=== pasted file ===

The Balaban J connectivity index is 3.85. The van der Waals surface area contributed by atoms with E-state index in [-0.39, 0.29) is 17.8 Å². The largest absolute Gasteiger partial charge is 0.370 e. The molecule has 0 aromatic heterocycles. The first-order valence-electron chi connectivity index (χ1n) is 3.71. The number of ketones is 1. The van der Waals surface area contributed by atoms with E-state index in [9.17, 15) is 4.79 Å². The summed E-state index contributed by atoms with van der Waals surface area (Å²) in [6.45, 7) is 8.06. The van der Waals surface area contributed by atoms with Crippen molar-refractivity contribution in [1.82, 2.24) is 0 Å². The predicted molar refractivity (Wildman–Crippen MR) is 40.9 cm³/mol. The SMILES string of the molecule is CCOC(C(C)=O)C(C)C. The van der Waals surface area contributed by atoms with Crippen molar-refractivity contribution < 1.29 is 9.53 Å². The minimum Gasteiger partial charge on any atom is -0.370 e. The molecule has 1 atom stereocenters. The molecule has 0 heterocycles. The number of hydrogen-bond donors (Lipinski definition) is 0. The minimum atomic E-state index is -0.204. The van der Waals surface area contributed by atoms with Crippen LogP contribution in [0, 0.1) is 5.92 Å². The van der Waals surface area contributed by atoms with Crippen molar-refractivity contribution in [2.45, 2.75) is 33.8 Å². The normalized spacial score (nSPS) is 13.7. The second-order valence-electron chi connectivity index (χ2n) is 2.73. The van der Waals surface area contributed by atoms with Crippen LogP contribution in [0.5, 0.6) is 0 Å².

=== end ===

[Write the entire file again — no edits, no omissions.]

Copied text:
The Balaban J connectivity index is 3.85. The van der Waals surface area contributed by atoms with E-state index in [-0.39, 0.29) is 17.8 Å². The largest absolute Gasteiger partial charge is 0.370 e. The molecule has 0 aromatic heterocycles. The first-order valence-electron chi connectivity index (χ1n) is 3.71. The number of ketones is 1. The van der Waals surface area contributed by atoms with E-state index in [9.17, 15) is 4.79 Å². The summed E-state index contributed by atoms with van der Waals surface area (Å²) in [6.45, 7) is 8.06. The van der Waals surface area contributed by atoms with Crippen molar-refractivity contribution in [1.82, 2.24) is 0 Å². The predicted molar refractivity (Wildman–Crippen MR) is 40.9 cm³/mol. The SMILES string of the molecule is CCOC(C(C)=O)C(C)C. The van der Waals surface area contributed by atoms with Crippen molar-refractivity contribution < 1.29 is 9.53 Å². The minimum Gasteiger partial charge on any atom is -0.370 e. The molecule has 1 atom stereocenters. The molecule has 0 heterocycles. The number of hydrogen-bond donors (Lipinski definition) is 0. The minimum atomic E-state index is -0.204. The van der Waals surface area contributed by atoms with Crippen LogP contribution in [0, 0.1) is 5.92 Å². The van der Waals surface area contributed by atoms with Crippen molar-refractivity contribution in [2.45, 2.75) is 33.8 Å². The normalized spacial score (nSPS) is 13.7. The second-order valence-electron chi connectivity index (χ2n) is 2.73. The van der Waals surface area contributed by atoms with Crippen LogP contribution in [0.5, 0.6) is 0 Å².